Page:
|Courts May Deviate from Guidelines Rules Based on Totality of Circumstances|
Supreme Court held that a district court did not violate the Sentencing Guidelines by giving probation to a guilty party who would have been sent to prison under Guideline standards. Judges have the discretion to review all circumstances and can justify greater or lower sentences.
Sentencing Guidelines; Variances; Extraordinary Circumstances
|C A S E S U M M A R Y|
When Gall was in college in Iowa, he used and sold drugs, especially ecstasy. He netted over $30,000 from sales. He quit using and selling drugs, finished school and began work. Several years later, he was named in an indictment along with seven other persons for distributing drugs. He pleaded guilty to certain charges. Given the quantity of drugs, his having quit dealing drugs, and his cooperation in the investigation, the pre-sentence report recommended a sentence of 30 to 37 months in prison under the Sentencing Guidelines. The district judge rejected the recommendation and imposed a sentence of probation for 36 months. The government appealed. The appeals court reversed and remanded for re-sentencing, stating that rejecting the minimum prison term was “extraordinary” because it amounted to “a 100% downward variance” from the Guidelines. Gall appealed.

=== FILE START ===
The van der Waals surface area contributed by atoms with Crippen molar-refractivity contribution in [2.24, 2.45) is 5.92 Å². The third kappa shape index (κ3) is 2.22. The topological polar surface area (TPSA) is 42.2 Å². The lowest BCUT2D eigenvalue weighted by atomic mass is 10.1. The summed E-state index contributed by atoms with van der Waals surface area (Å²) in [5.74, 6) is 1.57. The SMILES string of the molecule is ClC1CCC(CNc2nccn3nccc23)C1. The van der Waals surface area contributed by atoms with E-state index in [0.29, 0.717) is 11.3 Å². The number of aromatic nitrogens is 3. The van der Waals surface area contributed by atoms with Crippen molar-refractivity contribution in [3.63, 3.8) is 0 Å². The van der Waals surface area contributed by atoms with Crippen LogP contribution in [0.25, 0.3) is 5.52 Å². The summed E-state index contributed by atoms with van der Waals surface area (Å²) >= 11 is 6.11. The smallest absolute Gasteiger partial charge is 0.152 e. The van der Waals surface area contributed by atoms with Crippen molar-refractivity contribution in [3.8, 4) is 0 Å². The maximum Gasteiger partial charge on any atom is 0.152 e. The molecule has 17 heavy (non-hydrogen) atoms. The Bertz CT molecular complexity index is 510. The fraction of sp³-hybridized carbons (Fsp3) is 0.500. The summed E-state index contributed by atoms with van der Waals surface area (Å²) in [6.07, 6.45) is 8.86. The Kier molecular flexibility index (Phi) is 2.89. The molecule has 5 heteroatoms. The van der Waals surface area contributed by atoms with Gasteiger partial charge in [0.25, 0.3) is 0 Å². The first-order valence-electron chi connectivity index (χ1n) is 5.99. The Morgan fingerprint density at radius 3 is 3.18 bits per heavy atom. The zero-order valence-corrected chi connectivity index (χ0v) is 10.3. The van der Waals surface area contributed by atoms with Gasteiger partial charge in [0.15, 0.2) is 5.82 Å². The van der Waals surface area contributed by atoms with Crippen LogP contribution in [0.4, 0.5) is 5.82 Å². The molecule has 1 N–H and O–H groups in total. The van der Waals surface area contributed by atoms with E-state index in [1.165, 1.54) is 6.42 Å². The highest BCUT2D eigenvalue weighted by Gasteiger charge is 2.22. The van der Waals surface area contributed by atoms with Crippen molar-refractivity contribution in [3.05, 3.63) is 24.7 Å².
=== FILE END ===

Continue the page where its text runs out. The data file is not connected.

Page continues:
Reversed. There is no rule that requires “extraordinary” circumstances to justify a sentence outside of the Guideline ranges. The district court committed no procedural errors. The decision of the judge was based on a review of the evidence that Gall had withdrawn from the drug conspiracy and lived a law-abiding life for years before he was charged with violations of the law. The court has the ability, when reasonable, to go outside of the Guidelines. The Guidelines are the starting point for analysis, but the judge takes into account arguments from prosecutors and defendants about the appropriateness of the punishment. The judge must fully explain why there is a deviation from the Guidelines so an appeals court can ensure that there has been no abuse of discretion given the totality of the circumstances.
Gall v. U.S., 128 S.Ct. 586 (Sup. Ct., 2007)
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